Readers shouldn't be left wondering what the company is like, what they'll be expected to do, or what types of teams they'll work with. You shouldn't risk losing ideal applicants by not spending time on your job descriptions. All in all, it's in your best interest to write a good job description.
Reading time is a big factor to consider—the most ideal applicants are bound to send out tons of applications, so you want your job description to grab their attention. Keep it concise but informative, and focus on the specifics that make your company's web development role special.
And if we can stress one thing above all: proofread your job description so applicants take the company and the role seriously.
This might seem like a no-brainer, but when you sit down to write your job description, consider the exact reasons why you're looking to hire a web developer in the first place.
Does your development team have some gaps—or are you just getting started? Are you migrating your website? Does your website look so outdated it's painful? Or do you simply need someone who can keep things looking fresh with good website maintenance?
Check out these concrete ways you can write a stellar job description that will attract candidates who align with your values:
When it comes to writing the ideal job description, revision is your superpower! Great web developers want a dependable company, so it's crucial to provide an accurate and polished picture of the job role and your vision.
Take your time perfecting your job description. Go ahead and jot down everything you can possibly think of to include—but don't post it. Once you've written everything you think you need, take a minute to appreciate it before you narrow it down.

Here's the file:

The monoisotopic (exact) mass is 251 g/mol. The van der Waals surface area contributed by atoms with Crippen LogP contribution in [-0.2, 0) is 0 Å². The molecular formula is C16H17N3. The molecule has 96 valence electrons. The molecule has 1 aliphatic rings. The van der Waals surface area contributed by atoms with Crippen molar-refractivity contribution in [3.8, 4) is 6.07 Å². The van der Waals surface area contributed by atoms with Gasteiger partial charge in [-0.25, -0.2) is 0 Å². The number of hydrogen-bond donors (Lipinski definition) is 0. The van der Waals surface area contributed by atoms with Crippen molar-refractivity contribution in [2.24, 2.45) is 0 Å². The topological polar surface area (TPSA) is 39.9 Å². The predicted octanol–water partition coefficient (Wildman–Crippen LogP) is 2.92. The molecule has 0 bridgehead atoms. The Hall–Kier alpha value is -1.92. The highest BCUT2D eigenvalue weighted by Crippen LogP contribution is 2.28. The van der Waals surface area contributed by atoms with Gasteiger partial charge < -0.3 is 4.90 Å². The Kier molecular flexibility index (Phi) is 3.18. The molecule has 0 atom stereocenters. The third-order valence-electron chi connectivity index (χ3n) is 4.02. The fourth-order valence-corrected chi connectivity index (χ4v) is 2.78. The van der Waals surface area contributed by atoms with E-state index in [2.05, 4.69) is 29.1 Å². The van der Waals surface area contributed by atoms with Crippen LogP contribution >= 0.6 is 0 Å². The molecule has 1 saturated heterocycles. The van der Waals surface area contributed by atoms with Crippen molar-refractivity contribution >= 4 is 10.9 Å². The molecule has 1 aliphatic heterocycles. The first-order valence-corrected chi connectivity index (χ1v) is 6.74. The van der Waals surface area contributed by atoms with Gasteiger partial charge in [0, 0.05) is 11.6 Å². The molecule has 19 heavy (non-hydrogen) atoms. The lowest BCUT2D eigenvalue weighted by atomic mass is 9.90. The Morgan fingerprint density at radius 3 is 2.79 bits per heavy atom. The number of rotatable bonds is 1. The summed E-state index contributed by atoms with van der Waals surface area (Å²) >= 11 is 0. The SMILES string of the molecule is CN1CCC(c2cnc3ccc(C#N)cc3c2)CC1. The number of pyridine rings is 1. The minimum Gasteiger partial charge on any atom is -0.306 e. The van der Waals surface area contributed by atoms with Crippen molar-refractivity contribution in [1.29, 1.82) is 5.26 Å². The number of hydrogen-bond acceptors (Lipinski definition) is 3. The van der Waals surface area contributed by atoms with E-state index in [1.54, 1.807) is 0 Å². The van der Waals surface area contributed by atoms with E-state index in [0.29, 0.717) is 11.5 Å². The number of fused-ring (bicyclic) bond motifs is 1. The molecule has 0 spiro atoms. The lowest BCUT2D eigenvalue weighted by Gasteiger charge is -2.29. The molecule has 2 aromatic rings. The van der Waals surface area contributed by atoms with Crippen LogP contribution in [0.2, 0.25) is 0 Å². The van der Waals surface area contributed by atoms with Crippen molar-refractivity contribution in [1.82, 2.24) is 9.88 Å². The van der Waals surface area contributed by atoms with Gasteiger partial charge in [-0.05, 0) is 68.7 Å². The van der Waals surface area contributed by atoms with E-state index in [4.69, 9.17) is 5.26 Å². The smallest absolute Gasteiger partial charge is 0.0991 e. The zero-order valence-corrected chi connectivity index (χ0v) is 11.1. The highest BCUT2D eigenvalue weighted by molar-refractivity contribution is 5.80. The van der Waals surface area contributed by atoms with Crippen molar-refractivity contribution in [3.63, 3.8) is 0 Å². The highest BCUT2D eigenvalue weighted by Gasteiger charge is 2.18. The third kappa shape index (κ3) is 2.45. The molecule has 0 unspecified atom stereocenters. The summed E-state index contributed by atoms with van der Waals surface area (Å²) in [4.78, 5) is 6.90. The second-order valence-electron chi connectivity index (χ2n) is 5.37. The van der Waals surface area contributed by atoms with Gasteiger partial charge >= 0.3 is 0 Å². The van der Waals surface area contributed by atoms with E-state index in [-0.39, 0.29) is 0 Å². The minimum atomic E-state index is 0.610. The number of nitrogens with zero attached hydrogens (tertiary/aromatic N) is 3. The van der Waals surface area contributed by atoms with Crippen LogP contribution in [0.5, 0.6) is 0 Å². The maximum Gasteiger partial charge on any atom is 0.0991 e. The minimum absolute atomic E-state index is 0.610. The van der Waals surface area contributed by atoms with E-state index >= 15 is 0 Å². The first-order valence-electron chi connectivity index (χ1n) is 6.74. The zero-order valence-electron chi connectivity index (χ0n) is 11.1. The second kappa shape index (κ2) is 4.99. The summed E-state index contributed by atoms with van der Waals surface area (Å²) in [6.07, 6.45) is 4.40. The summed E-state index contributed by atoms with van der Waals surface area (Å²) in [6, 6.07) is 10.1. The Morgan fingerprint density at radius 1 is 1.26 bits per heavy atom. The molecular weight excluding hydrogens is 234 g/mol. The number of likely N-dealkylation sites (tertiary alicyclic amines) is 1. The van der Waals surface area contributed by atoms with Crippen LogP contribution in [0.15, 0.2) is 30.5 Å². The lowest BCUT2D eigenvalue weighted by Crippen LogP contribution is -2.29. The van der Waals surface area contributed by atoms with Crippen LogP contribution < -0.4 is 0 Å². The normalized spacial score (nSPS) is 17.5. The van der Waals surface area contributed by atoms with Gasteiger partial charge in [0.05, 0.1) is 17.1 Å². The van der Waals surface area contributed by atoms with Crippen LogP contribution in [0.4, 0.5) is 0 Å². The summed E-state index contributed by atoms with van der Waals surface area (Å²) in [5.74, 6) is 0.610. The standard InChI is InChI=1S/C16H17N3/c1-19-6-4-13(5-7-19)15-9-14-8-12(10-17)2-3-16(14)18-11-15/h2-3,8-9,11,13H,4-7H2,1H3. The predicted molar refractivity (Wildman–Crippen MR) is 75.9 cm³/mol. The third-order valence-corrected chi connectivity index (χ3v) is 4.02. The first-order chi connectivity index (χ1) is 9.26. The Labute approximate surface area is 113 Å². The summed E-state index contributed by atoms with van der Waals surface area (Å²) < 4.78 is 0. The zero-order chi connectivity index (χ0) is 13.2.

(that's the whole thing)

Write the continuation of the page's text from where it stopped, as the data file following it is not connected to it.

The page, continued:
You may be hesitant to cut anything, but consider what you can combine first. Can you group a set of coding languages into a single bullet point instead of listing them individually? Can you combine several keywords into an amazing tagline for your company that's short and sweet? Revise, edit, and proofread carefully before releasing your job description into the wild!
Now that you've had the chance to view examples of three different web developer positions, check out this outline that will help you nail down your own ideal job description to share with the world!
Job details: Since web developers often boast broad skill sets, you'll need to specify what kind of niche you're looking to fill. Your job listing needs to get specific about what you really need in a web developer, so don't leave out key details about your unique position.
It's also smart to prioritize uncommon details. For example, you should still mention common denominators like communication and basic HTML skills, but keep the details to a minimum—hopefully, you're hiring someone who already understands them!